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Organ Mountains National Monument
These beautiful peaks now form the backbone of what was declared, on May 21, to be the United States’ newest National Monument; the Organ Mountains.
These sharp peaks are the backbone of three ranges that make up the monument; the nearby Desert Peaks contribute to its full name (Organ Mountains-Desert Peaks National Monument) and the nearby Potrillo Mountains are included as well.
The Organ Mountains are held up at their heart by an ancient volcanic system. The sharp peaks rise to over 2700 meters (nearly 9000 feet) and are made of a combination of granitic and rhyolitic rocks – the rhyolites are finer grained and represent the product of volcanic eruptions while the granite is the magma that stayed in the magma chamber below.
The magmas were produced in the Oligocene, about 30 million years ago, as the area began to pull apart. This portion of New Mexico sits within the Rio Grande Rift which has been stretched out by tectonic forces over that time. As this area pulled apart, the continental crust thinned, bringing hot mantle rocks and magmas into the crust where they fed the growth of this magma chamber. The nearby mountain ranges are made up of other volcanic rocks and sedimentary rocks that were heated and metamorphosed when these magmas intruded.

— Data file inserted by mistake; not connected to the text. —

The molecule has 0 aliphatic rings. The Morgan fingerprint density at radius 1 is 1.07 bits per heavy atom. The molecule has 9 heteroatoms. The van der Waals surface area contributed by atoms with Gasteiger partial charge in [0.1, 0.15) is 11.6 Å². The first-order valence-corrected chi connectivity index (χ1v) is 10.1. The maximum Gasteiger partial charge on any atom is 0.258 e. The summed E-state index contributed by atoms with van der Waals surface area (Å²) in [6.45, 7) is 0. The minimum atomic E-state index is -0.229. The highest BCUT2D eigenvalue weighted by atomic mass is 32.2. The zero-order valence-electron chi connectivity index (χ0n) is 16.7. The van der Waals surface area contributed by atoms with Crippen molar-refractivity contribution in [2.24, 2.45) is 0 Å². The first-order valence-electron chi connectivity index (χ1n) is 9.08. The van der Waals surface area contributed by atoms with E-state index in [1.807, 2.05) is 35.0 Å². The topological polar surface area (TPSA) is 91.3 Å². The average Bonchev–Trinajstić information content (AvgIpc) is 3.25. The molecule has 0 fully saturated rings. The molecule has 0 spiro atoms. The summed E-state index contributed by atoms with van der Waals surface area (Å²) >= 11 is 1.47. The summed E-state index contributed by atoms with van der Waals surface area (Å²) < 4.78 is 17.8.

One location I found described this range as being what Yellowstone might look like if you gave it 30 million years to erode. The rocks are similar; big, granitic magma chambers that feed massive eruptions. The name derives from the erosional style; early settlers compared the main peaks, also known as the Pinnacles, to the pipes used in large organs.
As of now, this range has federal protections and its picturesque nature will be preserved for future generations (see here for a discussion of the Antiquities Act:https://www.facebook.com/TheEarthStory/posts/666032223457825).
Image credit: BLM
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